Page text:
Are the values that underpin the global trading and financial system, like bell-bottom pants, subject to the vagaries of fashion? Or have they done strutting the catwalk, now to be tossed into the ragbag of history?
These meaty questions were at the core of the Asia Pacific Council of American Chambers summit, hosted by AmCham HK at the Grand Hyatt Hotel.
First serve went to US Consul General Kurt Tong, who made a robust argument that the values-based system remained the best path to prosperity for all. In an opening speech peppered with trademark humor, Tong took the long view of America’s engagement in the region. In a welcome nod to AmCham’s 50th anniversary celebrations, Tong called on the audience of more than 200 top executives, diplomats and government officials from across the region and beyond, to take a stroll down memory lane to the era of those bell-bottom pants and humanity’s first steps on the Moon.
Back then, US trade with the Indo-Pacific region was virtually non-existent. In the decade that followed, commerce would soar more than tenfold.
The narrative of US relations with Asia is peppered with fears over strategic and economic rivalry – first Japan, more recently China – and over America’s long-term decline.
Today, US trade with the Indo-Pacific stands at US$1.8 trillion. The US has treaty allies in the region, around 365,000 military personnel, and provides about half a billion dollars in military assistance. All of which aim to “build trusting relationships and build space, free seas and open pathways for economic cooperation,” Tong said. “It’s worth noting that Japan never really came close to challenging the United States.”
The US remains a Pacific power and committed to spreading economic prosperity, good governance and security. Tong pointed out that the infrastructure needs of the region’s development goals are far too vast for any one nation to fund. Mobilizing the US$70 trillion of private capital is going to be a vital part of that story, Tong said.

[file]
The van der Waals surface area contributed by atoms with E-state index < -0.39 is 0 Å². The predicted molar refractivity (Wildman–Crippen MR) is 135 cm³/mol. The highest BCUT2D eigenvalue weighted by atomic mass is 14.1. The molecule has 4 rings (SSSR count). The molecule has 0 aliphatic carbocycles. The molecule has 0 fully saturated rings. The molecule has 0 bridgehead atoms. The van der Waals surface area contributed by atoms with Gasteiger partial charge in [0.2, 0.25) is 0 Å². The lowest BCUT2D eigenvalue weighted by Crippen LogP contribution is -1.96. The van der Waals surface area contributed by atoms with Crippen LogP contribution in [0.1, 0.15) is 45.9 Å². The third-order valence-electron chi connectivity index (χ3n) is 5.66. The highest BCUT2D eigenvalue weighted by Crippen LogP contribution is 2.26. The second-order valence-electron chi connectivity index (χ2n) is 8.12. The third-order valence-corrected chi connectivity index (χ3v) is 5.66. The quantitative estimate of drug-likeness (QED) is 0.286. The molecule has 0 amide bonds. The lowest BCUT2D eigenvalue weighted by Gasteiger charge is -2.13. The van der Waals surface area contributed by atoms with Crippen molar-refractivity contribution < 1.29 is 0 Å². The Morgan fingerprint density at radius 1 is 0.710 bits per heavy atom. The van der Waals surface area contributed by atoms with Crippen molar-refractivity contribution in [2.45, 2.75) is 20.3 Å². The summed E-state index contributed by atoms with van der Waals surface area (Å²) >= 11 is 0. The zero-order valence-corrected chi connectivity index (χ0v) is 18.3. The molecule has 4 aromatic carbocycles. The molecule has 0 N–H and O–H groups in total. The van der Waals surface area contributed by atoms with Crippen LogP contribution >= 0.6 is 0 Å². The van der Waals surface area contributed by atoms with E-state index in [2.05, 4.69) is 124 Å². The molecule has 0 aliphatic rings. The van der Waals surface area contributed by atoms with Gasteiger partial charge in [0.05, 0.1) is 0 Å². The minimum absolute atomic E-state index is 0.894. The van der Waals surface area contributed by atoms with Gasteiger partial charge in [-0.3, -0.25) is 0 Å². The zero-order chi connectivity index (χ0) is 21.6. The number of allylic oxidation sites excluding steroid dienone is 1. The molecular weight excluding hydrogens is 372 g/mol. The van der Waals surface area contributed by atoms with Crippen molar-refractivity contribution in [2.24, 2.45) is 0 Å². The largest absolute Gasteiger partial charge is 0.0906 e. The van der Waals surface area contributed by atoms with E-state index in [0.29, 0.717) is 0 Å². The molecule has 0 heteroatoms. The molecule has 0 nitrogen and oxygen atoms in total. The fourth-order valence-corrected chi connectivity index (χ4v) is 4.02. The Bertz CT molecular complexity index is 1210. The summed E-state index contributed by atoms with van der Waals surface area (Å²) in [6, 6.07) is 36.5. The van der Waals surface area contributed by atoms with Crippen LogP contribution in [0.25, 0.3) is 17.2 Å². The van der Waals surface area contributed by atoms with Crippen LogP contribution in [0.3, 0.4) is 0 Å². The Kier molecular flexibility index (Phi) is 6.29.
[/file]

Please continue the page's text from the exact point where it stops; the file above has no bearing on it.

Can’t stop me know...
Next up, Pascale Fung, Director of the Center for Artificial Intelligence Research at the Hong Kong University of Science & Technology, who argued that the pace and momentum of technological change act against conflict and isolationism.
The world wants AI, the argument goes. AI needs big and open data sets. The two-way flow of research and investment is coupled with software codes and databases that are increasingly open.
Research in the US and China shares the same DNA, she said, pointing to the long history of Chinese researchers who started out at American universities.
Now China’s economic growth has allowed it to focus more resources on areas such as AI and deep learning, in which American has enjoyed unrivaled superiority. While that is raising tensions between the two sides, neither can develop without the cooperation with the other.
Fung also cautioned against national stereotyping, giving the example of the idea that China’s lack of ethical standards gave it an unfair advantage in research. But she said China’s leaders and regulators clearly understood that “If you don’t have ethical standards, you cannot have consumer trust”, describing a “coming crisis of confidence among consumers,” due in part to the ease at which fake news and other hoaxes are created and distributed thanks to new technologies.
OPENING PANEL I: THE FUTURE OF U.S.-CHINA TRADE: HOW DO BUSINESSES COPE?
FOUNDER AND CEO OF GAO FENG ADVISORY COMPANY
“People still have old stereotypes of China – that it’s just a handful of smart guys at the top telling everyone what to do. That’s really not the case anymore. Of course you still have the heavy hand from Beijing, but most of the innovation takes place at the grassroots.”
“The local government is the ‘glue’ which holds these two levels 9the Beijing government and the entrepreneurial level together). There is a three-layer system in China -- it is not so top-down as many people seem to think. And this is the difference between CHina and the Soviets.”
“Ten years ago, people talked about how stupid the Chinese were, how ‘copycat’ they were of other technologies. Today, at this forum, all I hear is about how China is the ‘new Asia’.”
CHIEF EXECUTIVE OFFICER AT LAUREATE INTERNATIONAL UNIVERSITIES
“I want every student to be an international student. Every student should be thinking globally. They need that muscle.”
CHIEF HUMAN RESOURCES OFFICER AT GLP
“Start with the person, not the job. What kind of characteristics do I want in this company? Hire that then train and teach the rest.”
PRESIDENT, ASIA PACIFIC AT DOW CHEMICAL PACIFIC LTD
“We need smart people to work in smart manufacturing.”
Advice to manufacturers – go local. “You will be surprised by the capabilities of the local markets.”